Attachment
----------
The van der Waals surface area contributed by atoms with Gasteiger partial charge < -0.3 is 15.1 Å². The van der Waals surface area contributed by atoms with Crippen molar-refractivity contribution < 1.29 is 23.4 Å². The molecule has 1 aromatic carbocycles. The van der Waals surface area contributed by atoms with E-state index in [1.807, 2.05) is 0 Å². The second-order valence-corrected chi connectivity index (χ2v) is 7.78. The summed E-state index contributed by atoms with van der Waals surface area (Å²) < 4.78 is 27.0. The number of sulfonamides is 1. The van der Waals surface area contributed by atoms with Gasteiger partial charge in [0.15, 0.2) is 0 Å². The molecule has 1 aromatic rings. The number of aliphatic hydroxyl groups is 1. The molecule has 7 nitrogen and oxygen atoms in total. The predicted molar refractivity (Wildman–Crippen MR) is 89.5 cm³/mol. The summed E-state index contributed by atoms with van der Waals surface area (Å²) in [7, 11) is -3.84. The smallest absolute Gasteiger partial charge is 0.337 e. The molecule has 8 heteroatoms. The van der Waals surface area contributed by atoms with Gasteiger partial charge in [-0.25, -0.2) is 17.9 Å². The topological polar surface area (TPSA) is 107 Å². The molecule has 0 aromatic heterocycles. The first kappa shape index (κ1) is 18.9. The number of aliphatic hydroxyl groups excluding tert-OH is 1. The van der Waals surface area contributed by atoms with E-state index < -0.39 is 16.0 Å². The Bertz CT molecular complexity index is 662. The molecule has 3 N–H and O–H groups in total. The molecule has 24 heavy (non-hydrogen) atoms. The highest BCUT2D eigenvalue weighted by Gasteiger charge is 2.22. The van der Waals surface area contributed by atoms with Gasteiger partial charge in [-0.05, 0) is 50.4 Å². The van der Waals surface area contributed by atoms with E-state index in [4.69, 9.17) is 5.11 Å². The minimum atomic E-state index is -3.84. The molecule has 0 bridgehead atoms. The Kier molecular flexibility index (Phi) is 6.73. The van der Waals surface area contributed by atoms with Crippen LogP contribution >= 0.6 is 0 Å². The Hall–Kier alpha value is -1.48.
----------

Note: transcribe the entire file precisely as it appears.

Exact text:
The van der Waals surface area contributed by atoms with Gasteiger partial charge < -0.3 is 15.1 Å². The van der Waals surface area contributed by atoms with Crippen molar-refractivity contribution < 1.29 is 23.4 Å². The molecule has 1 aromatic carbocycles. The van der Waals surface area contributed by atoms with E-state index in [1.807, 2.05) is 0 Å². The second-order valence-corrected chi connectivity index (χ2v) is 7.78. The summed E-state index contributed by atoms with van der Waals surface area (Å²) < 4.78 is 27.0. The number of sulfonamides is 1. The van der Waals surface area contributed by atoms with Gasteiger partial charge in [0.15, 0.2) is 0 Å². The molecule has 1 aromatic rings. The number of aliphatic hydroxyl groups is 1. The molecule has 7 nitrogen and oxygen atoms in total. The predicted molar refractivity (Wildman–Crippen MR) is 89.5 cm³/mol. The summed E-state index contributed by atoms with van der Waals surface area (Å²) in [7, 11) is -3.84. The smallest absolute Gasteiger partial charge is 0.337 e. The molecule has 8 heteroatoms. The van der Waals surface area contributed by atoms with Gasteiger partial charge in [-0.25, -0.2) is 17.9 Å². The topological polar surface area (TPSA) is 107 Å². The molecule has 0 aromatic heterocycles. The first kappa shape index (κ1) is 18.9. The number of aliphatic hydroxyl groups excluding tert-OH is 1. The van der Waals surface area contributed by atoms with E-state index < -0.39 is 16.0 Å². The Bertz CT molecular complexity index is 662. The molecule has 3 N–H and O–H groups in total. The molecule has 24 heavy (non-hydrogen) atoms. The highest BCUT2D eigenvalue weighted by Gasteiger charge is 2.22. The van der Waals surface area contributed by atoms with Gasteiger partial charge in [-0.05, 0) is 50.4 Å². The van der Waals surface area contributed by atoms with E-state index in [4.69, 9.17) is 5.11 Å². The minimum atomic E-state index is -3.84. The molecule has 0 bridgehead atoms. The Kier molecular flexibility index (Phi) is 6.73. The van der Waals surface area contributed by atoms with Crippen LogP contribution >= 0.6 is 0 Å². The Hall–Kier alpha value is -1.48.